Home GENERAL SINGING - Ken Tamplin Vocal Academy Forum

The Range

Hi. As you know my speaking voice is low pitched and noticeably not bright  to hear in crowd/public (even if i go higher). So my goal is not only to be a professional singer,  also,i want to get that bright speaking voice. I think my range is kind of grown but i don't know how to change my speaking from low to high, and get used to it as well. I know it's going to be a tough task to achieve , but i still want you to give me some advice. Ken said that he was bass-baritone and sounded deep obviously (well i don't really know that but now he sounds higher, like many rock stars) , and now he talks in high pitch and anyone can hear him, even in public. So do i need to work on my speaking voice/pitch or i can just wait like Ken and it will change as my range grows?. 
 I'm on volume 2 and i'm belting to grow the middle section of the voice. Also i don't want to be a heavy rocker like Ken. I want to be a pop and light rock singer. (like the female singer Kelly Clarkson)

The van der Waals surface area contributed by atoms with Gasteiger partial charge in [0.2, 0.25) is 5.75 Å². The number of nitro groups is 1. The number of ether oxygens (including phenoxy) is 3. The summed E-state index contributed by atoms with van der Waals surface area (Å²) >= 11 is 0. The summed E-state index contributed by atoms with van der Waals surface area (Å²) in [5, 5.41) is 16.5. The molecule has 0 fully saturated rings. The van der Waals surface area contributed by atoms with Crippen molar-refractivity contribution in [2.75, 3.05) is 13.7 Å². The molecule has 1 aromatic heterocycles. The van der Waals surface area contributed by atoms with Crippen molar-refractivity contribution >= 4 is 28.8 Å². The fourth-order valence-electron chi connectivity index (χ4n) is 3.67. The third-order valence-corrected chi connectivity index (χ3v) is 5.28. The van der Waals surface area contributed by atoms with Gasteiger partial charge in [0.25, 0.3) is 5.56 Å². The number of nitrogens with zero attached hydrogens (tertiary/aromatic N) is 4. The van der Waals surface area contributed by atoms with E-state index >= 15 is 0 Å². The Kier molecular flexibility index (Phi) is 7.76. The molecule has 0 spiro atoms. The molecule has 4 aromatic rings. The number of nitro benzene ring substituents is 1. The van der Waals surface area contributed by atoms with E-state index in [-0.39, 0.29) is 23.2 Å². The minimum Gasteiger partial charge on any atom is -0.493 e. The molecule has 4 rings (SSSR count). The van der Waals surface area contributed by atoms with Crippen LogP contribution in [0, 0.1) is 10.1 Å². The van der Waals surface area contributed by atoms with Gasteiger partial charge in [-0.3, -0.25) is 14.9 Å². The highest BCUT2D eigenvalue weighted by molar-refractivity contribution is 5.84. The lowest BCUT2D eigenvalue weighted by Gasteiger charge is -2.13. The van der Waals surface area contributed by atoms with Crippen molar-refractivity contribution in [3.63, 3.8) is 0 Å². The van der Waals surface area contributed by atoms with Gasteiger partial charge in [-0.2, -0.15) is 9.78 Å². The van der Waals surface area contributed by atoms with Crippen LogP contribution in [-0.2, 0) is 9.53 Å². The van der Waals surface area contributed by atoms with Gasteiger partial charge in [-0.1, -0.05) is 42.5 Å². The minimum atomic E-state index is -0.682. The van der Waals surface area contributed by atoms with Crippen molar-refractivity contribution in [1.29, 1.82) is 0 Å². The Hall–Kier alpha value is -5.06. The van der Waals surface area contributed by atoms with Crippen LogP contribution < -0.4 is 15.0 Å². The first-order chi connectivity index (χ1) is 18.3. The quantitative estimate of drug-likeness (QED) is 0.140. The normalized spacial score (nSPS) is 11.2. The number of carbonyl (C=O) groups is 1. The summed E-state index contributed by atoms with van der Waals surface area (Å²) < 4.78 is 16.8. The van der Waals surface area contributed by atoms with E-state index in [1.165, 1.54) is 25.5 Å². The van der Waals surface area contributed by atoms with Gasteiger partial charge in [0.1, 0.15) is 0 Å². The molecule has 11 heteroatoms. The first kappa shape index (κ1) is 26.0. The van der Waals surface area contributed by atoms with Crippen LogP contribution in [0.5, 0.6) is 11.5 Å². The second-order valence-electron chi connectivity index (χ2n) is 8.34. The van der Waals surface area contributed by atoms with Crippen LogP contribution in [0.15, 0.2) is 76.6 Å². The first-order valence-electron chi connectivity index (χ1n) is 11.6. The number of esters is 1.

So how do i change my speaking voice?should i just wait till it comes naturally, with those exercises, as my range grows over the time? or should i start work on it? 


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    voodoovoodoo Pro Posts: 250
    The first that you want to do is examine how you actually talk from a mechanical standpoint.  Most of the population talks in a relaxed state with a mostly closed mouth/ throat, slumping posture, etc., the same things that make up bad singing.  It's just the way almost everyone grew up and of course it can be changed.

    Maybe you'll notice that when someone gets happy/ excited/ surprised their tone becomes brighter and their volume increases.  It's really some of the same things happening that you'll want to make sure you're doing: good posture; take in a little more air (good support works for speaking as much as singing); smile a little; and keep the throat open.  Work that KTVA ping in a bit and you should be on your way.

    Record yourself talking and hear what you want to change, if anything.  Great speakers manipulate volume, tone, and inflection just like great singers do.

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